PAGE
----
Immigration Activist Arrested for Serial Bank Robbery
June 24, 2013 - 1:53 pm
It’s stunning, really, that an activist for people who break the law stands accused of breaking the law. Whodathunkit?
Hispanic leaders in North Texas are stunned that an accused serial bank robber was once one of their own. Luis Delagarza was arrested for the April robbery of a Wells Fargo Bank, but an FBI Task Force also identified him as the ‘Mesh Mask Bandit’ whose hit 19 banks since New Year’s Eve. The ‘Mesh Mask Bandit’ robbed most of his banks in the Carrollton-Farmers Branch-North Dallas area. But they are also just a few blocks away from Delagarza’s home in Farmers Branch, in a community where he made a name for himself pushing for immigration rights. His arrest has left fellow activists, such as Carlos Quintanilla, in shock.
“Luis Delagarza robbed banks, I guess, to deal with his demons, and that’s a sad story,” Quintanilla told CBS 11. Latinos in North Texas may remember Delagarza as an organizer of protests and marches for immigration rights, like one in Irving in 2007. “So he did some amazing things as a community leader, as a businessman, and all of that was just poisoned by him becoming a serial bank robber,” according to Quintanilla.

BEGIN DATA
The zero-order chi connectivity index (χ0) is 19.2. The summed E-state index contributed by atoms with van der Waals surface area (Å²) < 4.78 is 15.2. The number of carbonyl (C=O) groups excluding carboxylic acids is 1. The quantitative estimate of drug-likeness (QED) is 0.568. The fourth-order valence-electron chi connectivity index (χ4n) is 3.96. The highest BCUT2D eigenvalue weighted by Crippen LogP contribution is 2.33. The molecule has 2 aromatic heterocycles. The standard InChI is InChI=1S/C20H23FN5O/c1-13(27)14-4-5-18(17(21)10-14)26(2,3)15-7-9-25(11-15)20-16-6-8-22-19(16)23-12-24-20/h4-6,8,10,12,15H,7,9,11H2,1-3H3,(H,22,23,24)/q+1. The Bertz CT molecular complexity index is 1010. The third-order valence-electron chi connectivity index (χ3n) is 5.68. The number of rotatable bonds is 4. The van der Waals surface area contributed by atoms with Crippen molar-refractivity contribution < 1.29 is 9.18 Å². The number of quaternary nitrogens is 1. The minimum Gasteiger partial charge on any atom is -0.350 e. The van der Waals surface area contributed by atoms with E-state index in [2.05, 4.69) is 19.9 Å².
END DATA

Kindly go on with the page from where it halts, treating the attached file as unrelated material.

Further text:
Delagarza’s been a curious case for a few years now, but that never kept the activist community from embracing him.
Latino activists he worked with considered him “one of the most dynamic local leaders.” He was admired across the border as well, having been invited to the inauguration of President Felipe Calderon in 2006. He also worked with the administration of former Mexican President Vicente Fox on immigrant advocacy issues.
Reports indicate his legal woes started in 2005 when he pled guilty to failing to file a corporate tax return. Others say it started before that, when he was operating the local Spanish-language TV station and failed to pay his employees. Most recently he was charged with shoplifting over $200 worth of items from a Dallas Wal-Mart.
Maybe Mr. Delagarza is just looking to expand his activism. Currently felons in prison aren’t allowed to vote in Texas. It’s time to work for change from the inside!